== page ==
The relationship between expectations and outcome is an interesting traversal that I suspect all reviewers consider now and again. For example, I expected Pulitzer-winner Proof to be a very good show. At the very least, it had L. Peter Callender and Callender could probably grip my attention pacing around reciting ASCII code. Moreover, the script by David Auburn is a gem in many ways, especially if you’re even vaguely into math. However, those were the expectations going in. The surprise was that this play so exceeded them.
For starters, this TheatreWorks’ production offers up a delightful warmth that I didn’t anticipate, in part because of the enormous distances between the characters. There’s distances between academic mathematician Robert and his daughter Catherine who cared for him as his mind unraveled, and distances between Catherine and her sister Claire, who’s determined to bring Catherine back to something more seemingly normal after their father’s death. There’s distances between an academic and his material, between the living and the death, sane and insane, and between Catherine and her father’s grad student. These distances aren’t so much barriers as porous spaces the characters breath into. Director Leslie Martinson paced this beautifully, with a plot that moves at slowly and reflectively, allowing you to soak in these people, and the distances travelled by them.
Michelle Beck gives the audience a Catherine who resonates with the prickly impatience of someone who’s had to deal with chronic illness for too long, coupled with the vulnerability that goes having done so. While occasionally Beck offers up an inflection of heartbreaking sweetness, part of her character will always remain a silvery x, an unknown, like the aforementioned manuscript.
Peter Callender travels the biggest distance as Robert, moving between living and dead, from compulsively filling notebooks with meaningless drivel to one who arrives from the hereafter, moving with a generous slowness and clarity that reads as wisdom, in a way that only Callender can. Even his repeated stage exits, disappearing with a diffuse jazz in the background to mark the end of acts, never looks stagy, but more like incredibly artful punctuation.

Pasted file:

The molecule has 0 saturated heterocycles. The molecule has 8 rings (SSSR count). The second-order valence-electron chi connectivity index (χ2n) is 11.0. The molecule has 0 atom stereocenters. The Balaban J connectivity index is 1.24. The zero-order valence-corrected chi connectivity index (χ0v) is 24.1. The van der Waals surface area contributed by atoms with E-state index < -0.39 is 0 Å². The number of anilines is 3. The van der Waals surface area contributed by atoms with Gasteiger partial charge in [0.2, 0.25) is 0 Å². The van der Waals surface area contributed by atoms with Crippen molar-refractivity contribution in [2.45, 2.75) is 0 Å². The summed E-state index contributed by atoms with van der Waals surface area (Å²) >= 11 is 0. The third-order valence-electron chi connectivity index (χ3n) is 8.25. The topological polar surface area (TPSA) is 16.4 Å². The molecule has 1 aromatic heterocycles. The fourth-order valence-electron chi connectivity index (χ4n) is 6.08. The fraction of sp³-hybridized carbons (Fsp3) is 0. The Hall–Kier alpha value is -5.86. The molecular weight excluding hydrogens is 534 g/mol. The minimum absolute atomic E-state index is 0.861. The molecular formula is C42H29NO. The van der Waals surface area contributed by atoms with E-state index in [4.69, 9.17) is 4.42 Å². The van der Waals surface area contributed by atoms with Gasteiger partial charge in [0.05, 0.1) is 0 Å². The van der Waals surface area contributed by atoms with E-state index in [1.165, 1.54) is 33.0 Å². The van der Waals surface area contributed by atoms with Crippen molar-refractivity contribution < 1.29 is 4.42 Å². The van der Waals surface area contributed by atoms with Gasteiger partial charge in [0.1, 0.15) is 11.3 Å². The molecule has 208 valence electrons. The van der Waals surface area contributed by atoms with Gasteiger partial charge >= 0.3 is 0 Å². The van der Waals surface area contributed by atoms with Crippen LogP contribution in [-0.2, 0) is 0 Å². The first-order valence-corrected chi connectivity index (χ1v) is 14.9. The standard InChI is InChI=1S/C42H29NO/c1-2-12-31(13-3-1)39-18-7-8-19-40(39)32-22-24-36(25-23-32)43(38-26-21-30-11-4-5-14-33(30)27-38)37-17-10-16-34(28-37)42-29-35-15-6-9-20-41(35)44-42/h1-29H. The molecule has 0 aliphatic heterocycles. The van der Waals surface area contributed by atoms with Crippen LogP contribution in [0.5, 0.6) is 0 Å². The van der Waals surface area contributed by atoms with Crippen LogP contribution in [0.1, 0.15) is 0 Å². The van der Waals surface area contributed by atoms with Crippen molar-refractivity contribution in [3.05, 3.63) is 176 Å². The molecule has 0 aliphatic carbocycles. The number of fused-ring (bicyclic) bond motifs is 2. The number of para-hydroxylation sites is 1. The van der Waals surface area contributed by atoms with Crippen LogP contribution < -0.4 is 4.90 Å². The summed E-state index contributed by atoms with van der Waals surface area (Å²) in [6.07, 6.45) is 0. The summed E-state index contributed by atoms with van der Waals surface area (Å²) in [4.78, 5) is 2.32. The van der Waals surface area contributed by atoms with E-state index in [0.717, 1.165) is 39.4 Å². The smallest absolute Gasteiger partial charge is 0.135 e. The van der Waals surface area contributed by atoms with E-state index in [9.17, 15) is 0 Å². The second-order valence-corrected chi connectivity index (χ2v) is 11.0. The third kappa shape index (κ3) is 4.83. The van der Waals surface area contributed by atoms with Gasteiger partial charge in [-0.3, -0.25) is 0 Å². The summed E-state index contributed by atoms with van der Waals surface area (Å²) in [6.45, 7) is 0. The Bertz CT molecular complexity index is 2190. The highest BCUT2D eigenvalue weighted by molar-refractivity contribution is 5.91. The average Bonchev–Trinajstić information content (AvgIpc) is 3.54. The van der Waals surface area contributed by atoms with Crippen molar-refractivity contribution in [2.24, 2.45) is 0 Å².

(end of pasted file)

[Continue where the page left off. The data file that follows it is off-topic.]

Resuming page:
Ashley Bryant infuses Catherine’s sister Claire with such a wonderful reasonableness that she’s hard to dislike. Well-intentioned advice given by those who got away without gaining the knowledge that comes with paying at least some dues never squares to the situation, but it’s easy to suspend judgment here, particularly because Claire raises the possibility that life in this house might not be normal – at least according to some vaguely recognizable criteria for normal. We appreciate her because that filter is useful to have in this play – even if you don’t completely buy it. Instead of antagonizing the audience in a two-dimensional kind of way, Bryant pulls off a different trick altogether.
Insofar as theatre is ever about reconstructing reality, TheatreWorks has always known it’s about reconstructing all of reality.
Lance Gardner played the Peter’s grad student Hal, shortsighted and self-interested in a grad student kind of way. He’s the foreigner, the destabilizer – the new energy that makes the plot seem suddenly unpredictable.
Annie Smart’s set was drop dead gorgeous, showing the incredibly detailed exterior of a house that your friend’s parents might have owned in the 1970’s, complete with the accumulated dust on the Weber clone grill, boom-box on the porch, and a faded peek into what once passed for someone’s vision of Danish modern.
Notes from Artistic Director Robert Kelly speak to inequalities for women and minorities in science and math, and as often discussed, in theatre. Insofar as theatre is ever about reconstructing reality, TheatreWorks has always known it’s about reconstructing all of reality. This show delivers on that. However, the beauty of so much of show doesn’t even vaguely fall under the penumbra of that discussion. This show twinkles at the edges of where equations begin to tease and where your mind starts to wrap around them. That, more than anything, makes Proof worth taking in. No algebra necessary.
Photo: Kevin Berne